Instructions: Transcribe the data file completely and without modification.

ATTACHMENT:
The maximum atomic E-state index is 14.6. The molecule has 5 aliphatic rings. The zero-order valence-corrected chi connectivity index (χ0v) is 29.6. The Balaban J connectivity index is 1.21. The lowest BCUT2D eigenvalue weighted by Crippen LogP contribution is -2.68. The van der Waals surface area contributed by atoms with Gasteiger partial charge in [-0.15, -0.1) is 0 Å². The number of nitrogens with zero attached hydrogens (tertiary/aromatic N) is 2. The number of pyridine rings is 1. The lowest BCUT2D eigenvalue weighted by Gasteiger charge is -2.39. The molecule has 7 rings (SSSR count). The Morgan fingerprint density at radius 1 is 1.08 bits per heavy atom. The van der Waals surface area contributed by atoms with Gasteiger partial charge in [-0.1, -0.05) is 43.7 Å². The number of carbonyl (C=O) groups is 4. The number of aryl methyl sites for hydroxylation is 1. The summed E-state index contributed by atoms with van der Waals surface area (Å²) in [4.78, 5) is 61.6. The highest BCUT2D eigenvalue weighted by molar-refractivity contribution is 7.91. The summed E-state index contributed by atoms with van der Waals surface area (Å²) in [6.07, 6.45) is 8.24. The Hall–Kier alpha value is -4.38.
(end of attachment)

The maximum atomic E-state index is 14.6. The molecule has 5 aliphatic rings. The zero-order valence-corrected chi connectivity index (χ0v) is 29.6. The Balaban J connectivity index is 1.21. The lowest BCUT2D eigenvalue weighted by Crippen LogP contribution is -2.68. The van der Waals surface area contributed by atoms with Gasteiger partial charge in [-0.15, -0.1) is 0 Å². The number of nitrogens with zero attached hydrogens (tertiary/aromatic N) is 2. The number of pyridine rings is 1. The lowest BCUT2D eigenvalue weighted by Gasteiger charge is -2.39. The molecule has 7 rings (SSSR count). The Morgan fingerprint density at radius 1 is 1.08 bits per heavy atom. The van der Waals surface area contributed by atoms with Gasteiger partial charge in [-0.1, -0.05) is 43.7 Å². The number of carbonyl (C=O) groups is 4. The number of aryl methyl sites for hydroxylation is 1. The summed E-state index contributed by atoms with van der Waals surface area (Å²) in [4.78, 5) is 61.6. The highest BCUT2D eigenvalue weighted by molar-refractivity contribution is 7.91. The summed E-state index contributed by atoms with van der Waals surface area (Å²) in [6.07, 6.45) is 8.24. The Hall–Kier alpha value is -4.38.